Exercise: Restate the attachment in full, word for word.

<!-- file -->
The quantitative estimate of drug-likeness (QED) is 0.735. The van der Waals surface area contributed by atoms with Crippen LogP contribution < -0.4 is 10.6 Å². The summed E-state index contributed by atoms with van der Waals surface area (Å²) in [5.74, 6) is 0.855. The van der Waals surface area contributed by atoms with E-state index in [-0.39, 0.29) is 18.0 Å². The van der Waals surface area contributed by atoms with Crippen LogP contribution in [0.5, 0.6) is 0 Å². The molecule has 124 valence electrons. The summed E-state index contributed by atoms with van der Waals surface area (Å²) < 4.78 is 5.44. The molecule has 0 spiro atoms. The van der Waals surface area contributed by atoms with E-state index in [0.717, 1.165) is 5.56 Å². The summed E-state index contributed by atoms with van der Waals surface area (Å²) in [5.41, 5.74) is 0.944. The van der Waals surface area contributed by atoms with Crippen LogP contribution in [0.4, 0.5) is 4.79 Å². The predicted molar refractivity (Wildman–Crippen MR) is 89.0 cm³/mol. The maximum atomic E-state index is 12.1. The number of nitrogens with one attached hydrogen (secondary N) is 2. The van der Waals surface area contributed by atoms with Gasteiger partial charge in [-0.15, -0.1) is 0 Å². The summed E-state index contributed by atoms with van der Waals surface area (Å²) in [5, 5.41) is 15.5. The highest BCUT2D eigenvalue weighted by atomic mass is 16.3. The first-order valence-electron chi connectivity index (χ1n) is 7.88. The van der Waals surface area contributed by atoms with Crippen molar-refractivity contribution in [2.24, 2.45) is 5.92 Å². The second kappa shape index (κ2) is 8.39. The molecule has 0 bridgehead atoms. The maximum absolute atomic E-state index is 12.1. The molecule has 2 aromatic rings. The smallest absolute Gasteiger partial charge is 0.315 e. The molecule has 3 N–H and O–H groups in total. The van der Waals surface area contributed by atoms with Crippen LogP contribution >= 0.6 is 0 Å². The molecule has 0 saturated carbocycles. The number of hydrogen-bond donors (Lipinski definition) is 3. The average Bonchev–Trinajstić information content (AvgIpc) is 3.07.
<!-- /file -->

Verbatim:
The quantitative estimate of drug-likeness (QED) is 0.735. The van der Waals surface area contributed by atoms with Crippen LogP contribution < -0.4 is 10.6 Å². The summed E-state index contributed by atoms with van der Waals surface area (Å²) in [5.74, 6) is 0.855. The van der Waals surface area contributed by atoms with E-state index in [-0.39, 0.29) is 18.0 Å². The van der Waals surface area contributed by atoms with Crippen LogP contribution in [0.5, 0.6) is 0 Å². The molecule has 124 valence electrons. The summed E-state index contributed by atoms with van der Waals surface area (Å²) < 4.78 is 5.44. The molecule has 0 spiro atoms. The van der Waals surface area contributed by atoms with E-state index in [0.717, 1.165) is 5.56 Å². The summed E-state index contributed by atoms with van der Waals surface area (Å²) in [5.41, 5.74) is 0.944. The van der Waals surface area contributed by atoms with Crippen LogP contribution in [0.4, 0.5) is 4.79 Å². The predicted molar refractivity (Wildman–Crippen MR) is 89.0 cm³/mol. The maximum atomic E-state index is 12.1. The number of nitrogens with one attached hydrogen (secondary N) is 2. The van der Waals surface area contributed by atoms with Gasteiger partial charge in [-0.15, -0.1) is 0 Å². The summed E-state index contributed by atoms with van der Waals surface area (Å²) in [5, 5.41) is 15.5. The highest BCUT2D eigenvalue weighted by atomic mass is 16.3. The first-order valence-electron chi connectivity index (χ1n) is 7.88. The van der Waals surface area contributed by atoms with Crippen molar-refractivity contribution in [2.24, 2.45) is 5.92 Å². The second kappa shape index (κ2) is 8.39. The molecule has 0 bridgehead atoms. The maximum absolute atomic E-state index is 12.1. The molecule has 2 aromatic rings. The smallest absolute Gasteiger partial charge is 0.315 e. The molecule has 3 N–H and O–H groups in total. The van der Waals surface area contributed by atoms with Crippen LogP contribution >= 0.6 is 0 Å². The molecule has 0 saturated carbocycles. The number of hydrogen-bond donors (Lipinski definition) is 3. The average Bonchev–Trinajstić information content (AvgIpc) is 3.07.